Rae’s — a household word in Rappahannock County since the ‘70s, though the households kept changing over the years — will be closing at the end of the month. The Main Street Sperryville restaurant is the fifth Rappahannock County restaurant in 15 months to succumb to a slow economy.
Owner Rae Gaedke’s decision to close the shop by Jan. 31 came the same week that the owners of the Thornton River Grille and Sperryville Corner Store announced that former ECow restaurant/ gourmet grocery store owner Terri Lehman would be joining them to start up a catering business. The timing was no coincidence, Gaedke said.
“The competition around here has helped to do me in,” she said, referring to Stonewall Abbey, which opened two years ago a few doors down Main Street, and High on the Hog, which opened last fall directly across the street, in the space formerly occupied by Pellagatta’s, and finally Thornton River Grille’s decision to add catering, an important part of Gaedke’s business.
Other eateries that have closed in the county since late 2008 include the Flint Hill Public House, the Blue Rock Inn (which new owners plan to reopen next spring), ECow (closed just last month after eight years in Ben Venue) and Pellagatta’s. Also several neighborhood stores have closed or changed hands in the same period.
The Corner Store keeps expanding, on the other hand. Owner Andy Thompson, who also owns the adjacent Thornton River Grille and Rudy’s Pizza, added the pizzeria three years ago, a second-floor dining deck last summer, and has now taken on Lehman.
“We’ve been talking about getting into catering for the past two years at the Grill,” said chef and restaurant operator Tom Nash. “Catering is a logical extension of what we are trying to do at the Grille, and with Terri, we are excited about our prospects for successfully delivering great food and service to local events.”
Nash said the restaurant is building a catering kitchen adjacent to the new deck, which will also get a roof.
Thompson said: “Our three businesses . . . all benefit greatly by our ability to share employees, food inventories and management across three businesses, all located in one building. We will now be able to extend this benefit by adding a fourth business with catering.”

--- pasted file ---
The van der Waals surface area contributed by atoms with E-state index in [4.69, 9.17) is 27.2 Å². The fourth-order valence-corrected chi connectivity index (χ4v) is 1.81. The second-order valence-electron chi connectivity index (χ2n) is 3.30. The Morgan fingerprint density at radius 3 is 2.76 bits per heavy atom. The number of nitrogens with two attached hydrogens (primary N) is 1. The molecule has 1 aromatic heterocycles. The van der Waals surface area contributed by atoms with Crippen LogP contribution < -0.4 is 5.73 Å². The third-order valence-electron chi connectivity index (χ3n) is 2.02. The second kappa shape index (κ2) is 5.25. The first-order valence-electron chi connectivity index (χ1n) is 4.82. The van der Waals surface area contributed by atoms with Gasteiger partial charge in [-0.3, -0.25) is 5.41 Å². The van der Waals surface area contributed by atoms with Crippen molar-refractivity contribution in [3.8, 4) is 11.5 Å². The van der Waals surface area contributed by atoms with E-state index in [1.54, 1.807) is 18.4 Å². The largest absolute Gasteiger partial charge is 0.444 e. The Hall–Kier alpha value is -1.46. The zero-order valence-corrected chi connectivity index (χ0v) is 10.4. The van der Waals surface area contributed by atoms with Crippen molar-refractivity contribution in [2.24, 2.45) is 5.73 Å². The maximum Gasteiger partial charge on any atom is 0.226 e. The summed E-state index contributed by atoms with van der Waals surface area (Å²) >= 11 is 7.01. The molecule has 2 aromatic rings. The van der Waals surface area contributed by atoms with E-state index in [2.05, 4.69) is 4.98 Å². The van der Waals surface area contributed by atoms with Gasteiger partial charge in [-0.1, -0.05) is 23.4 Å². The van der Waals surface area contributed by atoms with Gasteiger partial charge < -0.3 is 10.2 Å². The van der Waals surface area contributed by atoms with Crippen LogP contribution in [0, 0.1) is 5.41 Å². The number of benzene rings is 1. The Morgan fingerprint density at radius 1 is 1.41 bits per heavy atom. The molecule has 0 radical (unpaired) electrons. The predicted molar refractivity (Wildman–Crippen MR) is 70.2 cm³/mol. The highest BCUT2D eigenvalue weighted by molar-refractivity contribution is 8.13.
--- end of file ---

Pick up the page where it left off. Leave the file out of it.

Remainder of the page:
It was Lehman’s background in gourmet-grocery buying that led her to open ECow — a healthy-food grocery as much as a creative lunch spot — back in 2001, ahead of the curve. It was the curve catching up — as local, organic and generally pricier foods are now available everywhere, including the large grocery chains — that brought the demise of ECow.
The apparent domino effect of Lehman’s move to Sperryville led Gaedke to decide to close the restaurant Jan. 31. She says she will then visit her mother in Florida for a week – and then return in February to turn the restaurant into a temporary secondhand shop – to sell the contents of her house, which is now also for sale just up Woodward Road.
“It will be good thing to do with the space in February,” she said. “I’m such a pack rat, I have so many cool things, and I have to get rid of them.”
Gaedke, 57, opened her first health-food store in Washington in 1975 and moved on to a series of larger stores, then restaurants, including the probably best-known of them all, Mountainside Market on U.S. 211 further south in Sperryville. She opened Rae’s Deli in the old schoolhouse complex at U.S. 211 and 522 (now The Link), and worked for Sunnyside Farms for a while after David Cole’s shortlived organic empire took over the schoolhouse complex five years ago. The current Rae’s, in what used to be the Appetite Repair Shop, has been open for three years.
Gaedke says after everything’s sold, she will most likely move to Florida to “look after my mom. So she doesn’t have to go to a nursing home.
“Everything changes,” she said. “You just have to have faith.”